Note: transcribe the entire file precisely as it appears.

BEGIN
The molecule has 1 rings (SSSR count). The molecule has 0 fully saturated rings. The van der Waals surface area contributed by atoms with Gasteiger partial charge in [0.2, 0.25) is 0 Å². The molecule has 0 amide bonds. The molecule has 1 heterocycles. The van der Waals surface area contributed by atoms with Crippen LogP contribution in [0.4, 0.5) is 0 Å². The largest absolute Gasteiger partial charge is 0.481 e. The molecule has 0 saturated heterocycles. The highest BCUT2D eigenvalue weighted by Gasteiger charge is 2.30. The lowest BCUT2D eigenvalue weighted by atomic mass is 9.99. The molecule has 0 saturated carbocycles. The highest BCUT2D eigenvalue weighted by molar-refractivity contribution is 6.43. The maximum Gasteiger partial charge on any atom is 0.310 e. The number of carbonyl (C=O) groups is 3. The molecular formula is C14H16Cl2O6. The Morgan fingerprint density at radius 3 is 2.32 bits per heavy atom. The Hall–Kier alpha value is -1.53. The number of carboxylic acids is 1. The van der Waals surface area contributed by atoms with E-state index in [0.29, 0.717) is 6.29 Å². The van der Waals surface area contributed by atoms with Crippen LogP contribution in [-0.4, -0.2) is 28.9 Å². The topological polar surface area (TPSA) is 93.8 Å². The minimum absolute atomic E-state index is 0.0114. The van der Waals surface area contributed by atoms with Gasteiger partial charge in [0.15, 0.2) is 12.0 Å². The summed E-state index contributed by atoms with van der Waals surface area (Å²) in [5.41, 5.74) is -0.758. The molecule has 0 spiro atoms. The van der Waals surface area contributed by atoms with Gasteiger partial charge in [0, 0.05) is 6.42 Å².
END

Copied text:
The molecule has 1 rings (SSSR count). The molecule has 0 fully saturated rings. The van der Waals surface area contributed by atoms with Gasteiger partial charge in [0.2, 0.25) is 0 Å². The molecule has 0 amide bonds. The molecule has 1 heterocycles. The van der Waals surface area contributed by atoms with Crippen LogP contribution in [0.4, 0.5) is 0 Å². The largest absolute Gasteiger partial charge is 0.481 e. The molecule has 0 saturated heterocycles. The highest BCUT2D eigenvalue weighted by Gasteiger charge is 2.30. The lowest BCUT2D eigenvalue weighted by atomic mass is 9.99. The molecule has 0 saturated carbocycles. The highest BCUT2D eigenvalue weighted by molar-refractivity contribution is 6.43. The maximum Gasteiger partial charge on any atom is 0.310 e. The number of carbonyl (C=O) groups is 3. The molecular formula is C14H16Cl2O6. The Morgan fingerprint density at radius 3 is 2.32 bits per heavy atom. The Hall–Kier alpha value is -1.53. The number of carboxylic acids is 1. The van der Waals surface area contributed by atoms with E-state index in [0.29, 0.717) is 6.29 Å². The van der Waals surface area contributed by atoms with Crippen LogP contribution in [-0.4, -0.2) is 28.9 Å². The topological polar surface area (TPSA) is 93.8 Å². The minimum absolute atomic E-state index is 0.0114. The van der Waals surface area contributed by atoms with Gasteiger partial charge in [0.15, 0.2) is 12.0 Å². The summed E-state index contributed by atoms with van der Waals surface area (Å²) in [5.41, 5.74) is -0.758. The molecule has 0 spiro atoms. The van der Waals surface area contributed by atoms with Gasteiger partial charge in [0, 0.05) is 6.42 Å².